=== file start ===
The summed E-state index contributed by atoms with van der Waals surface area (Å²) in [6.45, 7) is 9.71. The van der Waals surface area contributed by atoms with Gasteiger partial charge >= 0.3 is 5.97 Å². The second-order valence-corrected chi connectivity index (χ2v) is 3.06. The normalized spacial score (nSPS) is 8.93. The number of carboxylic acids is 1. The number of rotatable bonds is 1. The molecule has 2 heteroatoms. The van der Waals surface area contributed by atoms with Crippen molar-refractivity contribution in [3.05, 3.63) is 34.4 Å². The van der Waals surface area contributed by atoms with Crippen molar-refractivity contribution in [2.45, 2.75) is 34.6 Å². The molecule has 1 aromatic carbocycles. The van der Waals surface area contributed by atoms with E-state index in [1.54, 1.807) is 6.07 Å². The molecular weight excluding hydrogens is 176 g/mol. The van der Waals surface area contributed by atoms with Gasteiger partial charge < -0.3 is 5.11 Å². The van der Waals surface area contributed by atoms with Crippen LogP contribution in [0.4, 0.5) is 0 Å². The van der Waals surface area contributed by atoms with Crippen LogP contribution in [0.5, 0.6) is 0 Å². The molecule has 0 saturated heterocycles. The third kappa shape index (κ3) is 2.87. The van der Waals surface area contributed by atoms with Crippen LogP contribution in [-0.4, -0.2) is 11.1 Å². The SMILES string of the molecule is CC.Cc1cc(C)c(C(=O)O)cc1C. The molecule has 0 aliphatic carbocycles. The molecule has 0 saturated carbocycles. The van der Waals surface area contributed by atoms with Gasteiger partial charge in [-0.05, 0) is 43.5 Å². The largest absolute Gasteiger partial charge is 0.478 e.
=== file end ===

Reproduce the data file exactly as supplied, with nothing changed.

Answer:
The summed E-state index contributed by atoms with van der Waals surface area (Å²) in [6.45, 7) is 9.71. The van der Waals surface area contributed by atoms with Gasteiger partial charge >= 0.3 is 5.97 Å². The second-order valence-corrected chi connectivity index (χ2v) is 3.06. The normalized spacial score (nSPS) is 8.93. The number of carboxylic acids is 1. The number of rotatable bonds is 1. The molecule has 2 heteroatoms. The van der Waals surface area contributed by atoms with Crippen molar-refractivity contribution in [3.05, 3.63) is 34.4 Å². The van der Waals surface area contributed by atoms with Crippen molar-refractivity contribution in [2.45, 2.75) is 34.6 Å². The molecule has 1 aromatic carbocycles. The van der Waals surface area contributed by atoms with E-state index in [1.54, 1.807) is 6.07 Å². The molecular weight excluding hydrogens is 176 g/mol. The van der Waals surface area contributed by atoms with Gasteiger partial charge < -0.3 is 5.11 Å². The van der Waals surface area contributed by atoms with Crippen LogP contribution in [0.4, 0.5) is 0 Å². The van der Waals surface area contributed by atoms with Crippen LogP contribution in [0.5, 0.6) is 0 Å². The molecule has 0 saturated heterocycles. The third kappa shape index (κ3) is 2.87. The van der Waals surface area contributed by atoms with Crippen LogP contribution in [-0.4, -0.2) is 11.1 Å². The SMILES string of the molecule is CC.Cc1cc(C)c(C(=O)O)cc1C. The molecule has 0 aliphatic carbocycles. The molecule has 0 saturated carbocycles. The van der Waals surface area contributed by atoms with Gasteiger partial charge in [-0.05, 0) is 43.5 Å². The largest absolute Gasteiger partial charge is 0.478 e.